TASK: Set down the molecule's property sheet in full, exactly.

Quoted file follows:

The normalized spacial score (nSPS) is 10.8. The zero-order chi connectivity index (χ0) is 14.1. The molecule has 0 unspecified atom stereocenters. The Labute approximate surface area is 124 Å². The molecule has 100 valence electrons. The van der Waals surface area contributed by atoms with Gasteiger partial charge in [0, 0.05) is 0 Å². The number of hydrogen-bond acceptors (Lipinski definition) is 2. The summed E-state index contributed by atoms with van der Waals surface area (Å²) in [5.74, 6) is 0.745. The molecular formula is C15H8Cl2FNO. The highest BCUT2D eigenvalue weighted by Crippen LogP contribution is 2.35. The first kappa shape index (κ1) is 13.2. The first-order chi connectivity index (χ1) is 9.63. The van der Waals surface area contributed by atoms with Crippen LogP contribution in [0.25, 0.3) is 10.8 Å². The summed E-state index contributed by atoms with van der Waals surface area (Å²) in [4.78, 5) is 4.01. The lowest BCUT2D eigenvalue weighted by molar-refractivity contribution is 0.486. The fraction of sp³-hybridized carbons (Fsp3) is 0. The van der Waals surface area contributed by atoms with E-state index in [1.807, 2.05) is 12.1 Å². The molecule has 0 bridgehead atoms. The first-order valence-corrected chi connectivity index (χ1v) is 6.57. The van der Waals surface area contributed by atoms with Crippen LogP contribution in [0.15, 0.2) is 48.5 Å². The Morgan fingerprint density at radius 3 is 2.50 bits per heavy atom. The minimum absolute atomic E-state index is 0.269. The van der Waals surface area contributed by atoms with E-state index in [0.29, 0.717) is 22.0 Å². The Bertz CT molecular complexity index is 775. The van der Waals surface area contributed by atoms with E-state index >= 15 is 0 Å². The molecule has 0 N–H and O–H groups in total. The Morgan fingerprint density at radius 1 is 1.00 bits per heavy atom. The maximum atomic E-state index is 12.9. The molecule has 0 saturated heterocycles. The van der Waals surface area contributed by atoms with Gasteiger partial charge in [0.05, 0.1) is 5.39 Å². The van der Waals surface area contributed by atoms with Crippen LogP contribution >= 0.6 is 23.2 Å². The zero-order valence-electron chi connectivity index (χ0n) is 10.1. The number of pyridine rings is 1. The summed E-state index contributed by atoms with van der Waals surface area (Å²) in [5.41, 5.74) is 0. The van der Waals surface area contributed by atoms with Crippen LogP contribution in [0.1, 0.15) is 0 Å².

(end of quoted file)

The normalized spacial score (nSPS) is 10.8. The zero-order chi connectivity index (χ0) is 14.1. The molecule has 0 unspecified atom stereocenters. The Labute approximate surface area is 124 Å². The molecule has 100 valence electrons. The van der Waals surface area contributed by atoms with Gasteiger partial charge in [0, 0.05) is 0 Å². The number of hydrogen-bond acceptors (Lipinski definition) is 2. The summed E-state index contributed by atoms with van der Waals surface area (Å²) in [5.74, 6) is 0.745. The molecular formula is C15H8Cl2FNO. The highest BCUT2D eigenvalue weighted by Crippen LogP contribution is 2.35. The first kappa shape index (κ1) is 13.2. The first-order chi connectivity index (χ1) is 9.63. The van der Waals surface area contributed by atoms with Crippen LogP contribution in [0.25, 0.3) is 10.8 Å². The summed E-state index contributed by atoms with van der Waals surface area (Å²) in [4.78, 5) is 4.01. The lowest BCUT2D eigenvalue weighted by molar-refractivity contribution is 0.486. The fraction of sp³-hybridized carbons (Fsp3) is 0. The van der Waals surface area contributed by atoms with E-state index in [1.807, 2.05) is 12.1 Å². The molecule has 0 bridgehead atoms. The first-order valence-corrected chi connectivity index (χ1v) is 6.57. The van der Waals surface area contributed by atoms with Crippen LogP contribution in [0.15, 0.2) is 48.5 Å². The Morgan fingerprint density at radius 3 is 2.50 bits per heavy atom. The minimum absolute atomic E-state index is 0.269. The van der Waals surface area contributed by atoms with E-state index in [0.29, 0.717) is 22.0 Å². The Bertz CT molecular complexity index is 775. The van der Waals surface area contributed by atoms with E-state index >= 15 is 0 Å². The molecule has 0 N–H and O–H groups in total. The Morgan fingerprint density at radius 1 is 1.00 bits per heavy atom. The maximum atomic E-state index is 12.9. The molecule has 0 saturated heterocycles. The van der Waals surface area contributed by atoms with Gasteiger partial charge in [0.05, 0.1) is 5.39 Å². The van der Waals surface area contributed by atoms with Crippen LogP contribution >= 0.6 is 23.2 Å². The zero-order valence-electron chi connectivity index (χ0n) is 10.1. The number of pyridine rings is 1. The summed E-state index contributed by atoms with van der Waals surface area (Å²) in [5.41, 5.74) is 0. The van der Waals surface area contributed by atoms with Crippen LogP contribution in [0.1, 0.15) is 0 Å².